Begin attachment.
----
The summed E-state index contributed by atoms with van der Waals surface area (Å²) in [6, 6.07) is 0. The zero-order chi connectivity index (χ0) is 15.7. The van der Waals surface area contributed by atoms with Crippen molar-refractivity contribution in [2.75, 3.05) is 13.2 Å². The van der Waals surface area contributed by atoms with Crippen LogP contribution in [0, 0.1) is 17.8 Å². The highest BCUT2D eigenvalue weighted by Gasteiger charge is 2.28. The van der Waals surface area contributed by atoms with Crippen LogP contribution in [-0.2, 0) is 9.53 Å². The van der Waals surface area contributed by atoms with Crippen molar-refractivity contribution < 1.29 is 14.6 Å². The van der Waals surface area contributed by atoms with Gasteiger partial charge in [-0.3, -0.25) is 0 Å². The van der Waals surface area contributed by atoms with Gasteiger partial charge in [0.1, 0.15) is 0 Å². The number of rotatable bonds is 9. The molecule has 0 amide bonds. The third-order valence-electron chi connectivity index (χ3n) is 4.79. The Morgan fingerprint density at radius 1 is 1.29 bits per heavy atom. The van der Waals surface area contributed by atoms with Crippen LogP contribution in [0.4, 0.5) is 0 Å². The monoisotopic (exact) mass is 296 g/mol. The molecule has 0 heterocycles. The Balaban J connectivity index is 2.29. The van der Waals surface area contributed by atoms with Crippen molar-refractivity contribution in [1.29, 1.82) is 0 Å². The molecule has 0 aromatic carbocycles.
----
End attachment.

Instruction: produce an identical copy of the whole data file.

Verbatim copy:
The summed E-state index contributed by atoms with van der Waals surface area (Å²) in [6, 6.07) is 0. The zero-order chi connectivity index (χ0) is 15.7. The van der Waals surface area contributed by atoms with Crippen molar-refractivity contribution in [2.75, 3.05) is 13.2 Å². The van der Waals surface area contributed by atoms with Crippen LogP contribution in [0, 0.1) is 17.8 Å². The highest BCUT2D eigenvalue weighted by Gasteiger charge is 2.28. The van der Waals surface area contributed by atoms with Crippen LogP contribution in [-0.2, 0) is 9.53 Å². The van der Waals surface area contributed by atoms with Crippen molar-refractivity contribution < 1.29 is 14.6 Å². The van der Waals surface area contributed by atoms with Gasteiger partial charge in [-0.3, -0.25) is 0 Å². The van der Waals surface area contributed by atoms with Gasteiger partial charge in [0.1, 0.15) is 0 Å². The number of rotatable bonds is 9. The molecule has 0 amide bonds. The third-order valence-electron chi connectivity index (χ3n) is 4.79. The Morgan fingerprint density at radius 1 is 1.29 bits per heavy atom. The van der Waals surface area contributed by atoms with Crippen LogP contribution in [0.4, 0.5) is 0 Å². The monoisotopic (exact) mass is 296 g/mol. The molecule has 0 heterocycles. The Balaban J connectivity index is 2.29. The van der Waals surface area contributed by atoms with Crippen molar-refractivity contribution in [1.29, 1.82) is 0 Å². The molecule has 0 aromatic carbocycles.